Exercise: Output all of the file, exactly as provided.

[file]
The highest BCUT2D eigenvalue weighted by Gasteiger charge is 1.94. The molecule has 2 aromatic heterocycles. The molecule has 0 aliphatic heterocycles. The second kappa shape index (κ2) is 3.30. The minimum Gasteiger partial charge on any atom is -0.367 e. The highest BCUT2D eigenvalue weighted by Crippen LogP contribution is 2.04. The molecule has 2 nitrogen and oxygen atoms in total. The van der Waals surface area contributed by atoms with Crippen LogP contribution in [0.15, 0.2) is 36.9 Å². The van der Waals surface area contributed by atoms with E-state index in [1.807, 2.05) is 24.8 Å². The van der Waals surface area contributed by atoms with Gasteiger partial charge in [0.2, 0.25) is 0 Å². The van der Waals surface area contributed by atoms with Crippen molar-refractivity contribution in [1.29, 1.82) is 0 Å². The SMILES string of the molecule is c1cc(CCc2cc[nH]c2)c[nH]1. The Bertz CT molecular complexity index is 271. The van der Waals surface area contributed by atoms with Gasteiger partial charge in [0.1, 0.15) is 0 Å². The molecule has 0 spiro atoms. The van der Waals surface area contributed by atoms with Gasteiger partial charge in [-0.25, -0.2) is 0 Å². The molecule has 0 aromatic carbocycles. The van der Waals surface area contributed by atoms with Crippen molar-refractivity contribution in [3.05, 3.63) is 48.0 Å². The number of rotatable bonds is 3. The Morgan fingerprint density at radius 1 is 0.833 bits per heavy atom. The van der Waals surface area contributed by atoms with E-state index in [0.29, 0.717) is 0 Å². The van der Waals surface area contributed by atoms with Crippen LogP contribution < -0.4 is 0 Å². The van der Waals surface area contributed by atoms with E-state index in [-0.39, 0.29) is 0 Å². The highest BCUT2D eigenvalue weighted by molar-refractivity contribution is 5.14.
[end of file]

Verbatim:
The highest BCUT2D eigenvalue weighted by Gasteiger charge is 1.94. The molecule has 2 aromatic heterocycles. The molecule has 0 aliphatic heterocycles. The second kappa shape index (κ2) is 3.30. The minimum Gasteiger partial charge on any atom is -0.367 e. The highest BCUT2D eigenvalue weighted by Crippen LogP contribution is 2.04. The molecule has 2 nitrogen and oxygen atoms in total. The van der Waals surface area contributed by atoms with Crippen LogP contribution in [0.15, 0.2) is 36.9 Å². The van der Waals surface area contributed by atoms with E-state index in [1.807, 2.05) is 24.8 Å². The van der Waals surface area contributed by atoms with Gasteiger partial charge in [0.2, 0.25) is 0 Å². The van der Waals surface area contributed by atoms with Crippen molar-refractivity contribution in [1.29, 1.82) is 0 Å². The SMILES string of the molecule is c1cc(CCc2cc[nH]c2)c[nH]1. The Bertz CT molecular complexity index is 271. The van der Waals surface area contributed by atoms with Gasteiger partial charge in [0.1, 0.15) is 0 Å². The molecule has 0 spiro atoms. The van der Waals surface area contributed by atoms with Gasteiger partial charge in [-0.25, -0.2) is 0 Å². The molecule has 0 aromatic carbocycles. The van der Waals surface area contributed by atoms with Crippen molar-refractivity contribution in [3.05, 3.63) is 48.0 Å². The number of rotatable bonds is 3. The Morgan fingerprint density at radius 1 is 0.833 bits per heavy atom. The van der Waals surface area contributed by atoms with E-state index in [0.29, 0.717) is 0 Å². The van der Waals surface area contributed by atoms with Crippen LogP contribution < -0.4 is 0 Å². The van der Waals surface area contributed by atoms with E-state index in [-0.39, 0.29) is 0 Å². The highest BCUT2D eigenvalue weighted by molar-refractivity contribution is 5.14.